Decreasing Net Primary Production in forest and shrub vegetation across southwest Australia
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Monitoring changes in the terrestrial carbon cycle and vegetation health can only be undertaken over large areas and on a regular basis using ecological indicators derived from satellite-based sensors. Climate conditions in Mediterranean ecosystems have undergone, and are projected to undergo, significant change in the future with marked impacts on forest and shrubland vegetation. In the southwest of Australia (SWAU), endemic tree species have experienced significant declines in health and mortality since the early 1990s primarily due to these climatic changes. In this paper we examine trends in Net Primary Production (NPP) from 2000 to 2011 as an indicator of productivity and health condition of the woody vegetation across the SWAU region. To do so, we examine NPP estimates derived from satellite imagery and climate data to answer the questions: (1) what is the extent and rate of change in NPP for the SWAU region over the study period, and (2) how important is fire as a contributing factor in the observed trends? Our results suggest that, similar to the global trend in Mediterranean ecosystems, between 2000 and 2011, overall NPP declined across the study region, with the majority of declines occurring in the ecological transition zone between trees and shrubs. Twenty-six percent of the 37,042 square kilometre of woody vegetation that showed a declining NPP trend, was affected by fire. The overall rate of NPP decline for the region was estimated to be -0.38 megaton C per year since 2000, indicating a reduction in the capacity of the region to act as a carbon sink. Under climate change projections, the observed decline trends are likely to continue and our results suggest that the carbon storage potential in this region is gradually decreasing following an ecological shift from tall tree-dominated to lower shrub-dominated vegetation.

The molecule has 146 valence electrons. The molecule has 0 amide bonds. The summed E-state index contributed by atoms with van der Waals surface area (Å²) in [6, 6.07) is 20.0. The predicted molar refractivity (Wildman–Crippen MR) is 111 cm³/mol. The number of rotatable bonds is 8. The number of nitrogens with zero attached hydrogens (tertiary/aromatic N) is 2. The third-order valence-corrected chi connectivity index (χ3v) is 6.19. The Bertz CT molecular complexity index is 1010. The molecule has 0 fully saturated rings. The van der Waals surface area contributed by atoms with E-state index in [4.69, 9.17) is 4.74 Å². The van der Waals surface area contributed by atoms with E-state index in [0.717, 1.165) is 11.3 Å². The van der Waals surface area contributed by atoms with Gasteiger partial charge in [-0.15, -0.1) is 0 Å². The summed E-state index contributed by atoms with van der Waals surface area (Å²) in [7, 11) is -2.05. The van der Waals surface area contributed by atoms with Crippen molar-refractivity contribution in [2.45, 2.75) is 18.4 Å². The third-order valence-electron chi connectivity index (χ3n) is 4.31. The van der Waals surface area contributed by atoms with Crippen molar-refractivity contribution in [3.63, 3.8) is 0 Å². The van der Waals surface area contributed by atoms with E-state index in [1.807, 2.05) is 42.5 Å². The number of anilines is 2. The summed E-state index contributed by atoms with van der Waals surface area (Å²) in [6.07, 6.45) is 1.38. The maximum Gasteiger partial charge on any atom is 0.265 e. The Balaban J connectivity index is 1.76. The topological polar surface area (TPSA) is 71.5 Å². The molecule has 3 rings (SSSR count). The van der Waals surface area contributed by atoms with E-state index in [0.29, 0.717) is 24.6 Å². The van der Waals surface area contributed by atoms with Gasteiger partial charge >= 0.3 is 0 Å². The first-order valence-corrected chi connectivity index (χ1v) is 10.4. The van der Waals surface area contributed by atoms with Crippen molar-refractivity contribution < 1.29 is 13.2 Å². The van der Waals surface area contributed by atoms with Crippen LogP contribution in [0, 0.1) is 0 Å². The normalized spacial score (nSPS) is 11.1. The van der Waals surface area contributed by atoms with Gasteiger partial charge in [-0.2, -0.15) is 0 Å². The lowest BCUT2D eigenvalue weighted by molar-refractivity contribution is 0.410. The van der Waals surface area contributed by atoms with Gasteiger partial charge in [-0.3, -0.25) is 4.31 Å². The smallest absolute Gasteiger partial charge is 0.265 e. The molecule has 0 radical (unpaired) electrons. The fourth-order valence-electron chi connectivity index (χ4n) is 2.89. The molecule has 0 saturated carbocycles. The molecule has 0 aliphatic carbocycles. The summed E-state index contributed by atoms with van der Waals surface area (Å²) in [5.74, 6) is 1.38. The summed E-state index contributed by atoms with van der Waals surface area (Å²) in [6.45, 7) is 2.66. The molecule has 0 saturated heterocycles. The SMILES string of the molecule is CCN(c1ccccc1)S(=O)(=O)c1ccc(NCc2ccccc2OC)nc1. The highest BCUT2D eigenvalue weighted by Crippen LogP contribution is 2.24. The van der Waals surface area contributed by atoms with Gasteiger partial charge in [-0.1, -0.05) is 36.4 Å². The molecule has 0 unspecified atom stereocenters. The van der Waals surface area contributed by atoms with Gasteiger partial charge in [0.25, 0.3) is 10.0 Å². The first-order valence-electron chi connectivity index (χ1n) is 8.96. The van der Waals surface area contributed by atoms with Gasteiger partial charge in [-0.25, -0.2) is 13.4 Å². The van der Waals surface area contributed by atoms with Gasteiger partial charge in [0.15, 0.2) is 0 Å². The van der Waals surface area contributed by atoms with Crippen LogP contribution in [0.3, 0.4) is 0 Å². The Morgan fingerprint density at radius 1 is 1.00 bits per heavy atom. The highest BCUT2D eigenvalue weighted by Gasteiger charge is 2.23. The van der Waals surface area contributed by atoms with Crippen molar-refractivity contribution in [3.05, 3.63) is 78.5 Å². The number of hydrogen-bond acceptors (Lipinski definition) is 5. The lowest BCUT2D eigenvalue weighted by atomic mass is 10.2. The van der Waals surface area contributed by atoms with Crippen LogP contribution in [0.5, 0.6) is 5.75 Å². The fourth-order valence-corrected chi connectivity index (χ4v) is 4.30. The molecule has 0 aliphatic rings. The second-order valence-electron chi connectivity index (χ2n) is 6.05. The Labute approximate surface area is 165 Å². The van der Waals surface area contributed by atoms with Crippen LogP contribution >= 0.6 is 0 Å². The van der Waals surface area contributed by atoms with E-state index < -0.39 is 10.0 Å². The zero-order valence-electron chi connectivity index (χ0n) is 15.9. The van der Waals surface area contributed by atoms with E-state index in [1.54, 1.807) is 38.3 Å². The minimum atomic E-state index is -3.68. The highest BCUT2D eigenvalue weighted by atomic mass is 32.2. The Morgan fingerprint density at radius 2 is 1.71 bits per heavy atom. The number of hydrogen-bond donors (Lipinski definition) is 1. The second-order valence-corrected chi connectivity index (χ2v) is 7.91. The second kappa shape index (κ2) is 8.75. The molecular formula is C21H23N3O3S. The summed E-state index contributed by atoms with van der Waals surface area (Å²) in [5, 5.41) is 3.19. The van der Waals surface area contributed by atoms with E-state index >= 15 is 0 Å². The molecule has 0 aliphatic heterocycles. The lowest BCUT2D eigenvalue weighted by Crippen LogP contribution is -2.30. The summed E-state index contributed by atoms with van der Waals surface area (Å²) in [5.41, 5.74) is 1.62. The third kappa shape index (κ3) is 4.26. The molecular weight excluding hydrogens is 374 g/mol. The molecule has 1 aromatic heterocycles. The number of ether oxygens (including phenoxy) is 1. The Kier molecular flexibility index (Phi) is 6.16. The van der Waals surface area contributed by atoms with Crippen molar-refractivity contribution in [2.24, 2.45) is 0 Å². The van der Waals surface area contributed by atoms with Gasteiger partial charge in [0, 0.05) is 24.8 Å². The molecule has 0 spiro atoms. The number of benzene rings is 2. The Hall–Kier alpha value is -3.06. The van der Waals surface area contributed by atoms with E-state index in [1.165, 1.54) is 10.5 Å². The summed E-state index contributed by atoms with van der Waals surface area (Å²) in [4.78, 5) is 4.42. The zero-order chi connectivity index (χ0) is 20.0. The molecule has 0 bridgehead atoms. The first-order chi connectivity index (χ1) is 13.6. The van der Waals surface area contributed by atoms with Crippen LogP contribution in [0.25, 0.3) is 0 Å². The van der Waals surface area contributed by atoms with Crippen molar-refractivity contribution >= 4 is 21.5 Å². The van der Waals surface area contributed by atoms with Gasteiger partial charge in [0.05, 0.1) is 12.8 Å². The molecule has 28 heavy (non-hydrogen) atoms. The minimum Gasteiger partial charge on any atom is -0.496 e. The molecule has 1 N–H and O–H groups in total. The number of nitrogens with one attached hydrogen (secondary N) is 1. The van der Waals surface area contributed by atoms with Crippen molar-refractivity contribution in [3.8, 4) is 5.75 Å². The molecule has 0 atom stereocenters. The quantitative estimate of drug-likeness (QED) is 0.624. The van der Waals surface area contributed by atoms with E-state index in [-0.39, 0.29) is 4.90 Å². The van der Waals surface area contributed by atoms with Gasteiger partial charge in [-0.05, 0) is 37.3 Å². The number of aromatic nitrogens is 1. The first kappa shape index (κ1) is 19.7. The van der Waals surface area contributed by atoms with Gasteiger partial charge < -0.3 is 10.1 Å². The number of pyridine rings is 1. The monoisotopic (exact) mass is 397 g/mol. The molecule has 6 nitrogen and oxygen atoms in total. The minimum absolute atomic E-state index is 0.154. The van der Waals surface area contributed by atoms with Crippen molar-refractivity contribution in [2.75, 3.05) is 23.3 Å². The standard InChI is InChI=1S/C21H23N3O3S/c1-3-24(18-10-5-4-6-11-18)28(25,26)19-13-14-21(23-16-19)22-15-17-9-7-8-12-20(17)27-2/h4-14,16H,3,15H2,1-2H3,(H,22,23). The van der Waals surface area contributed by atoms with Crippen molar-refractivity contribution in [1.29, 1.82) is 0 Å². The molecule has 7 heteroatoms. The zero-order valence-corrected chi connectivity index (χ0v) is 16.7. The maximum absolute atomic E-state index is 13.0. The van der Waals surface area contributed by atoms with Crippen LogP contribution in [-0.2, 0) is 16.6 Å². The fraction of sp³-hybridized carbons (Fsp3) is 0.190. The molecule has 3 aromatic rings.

|Publication Type:||Journal Article|
|Murdoch Affiliation:||Centre of Excellence for Climate Change and Forest and Woodland Health
School of Veterinary and Life Sciences
|Copyright:||© 2016 Elsevier Ltd.|
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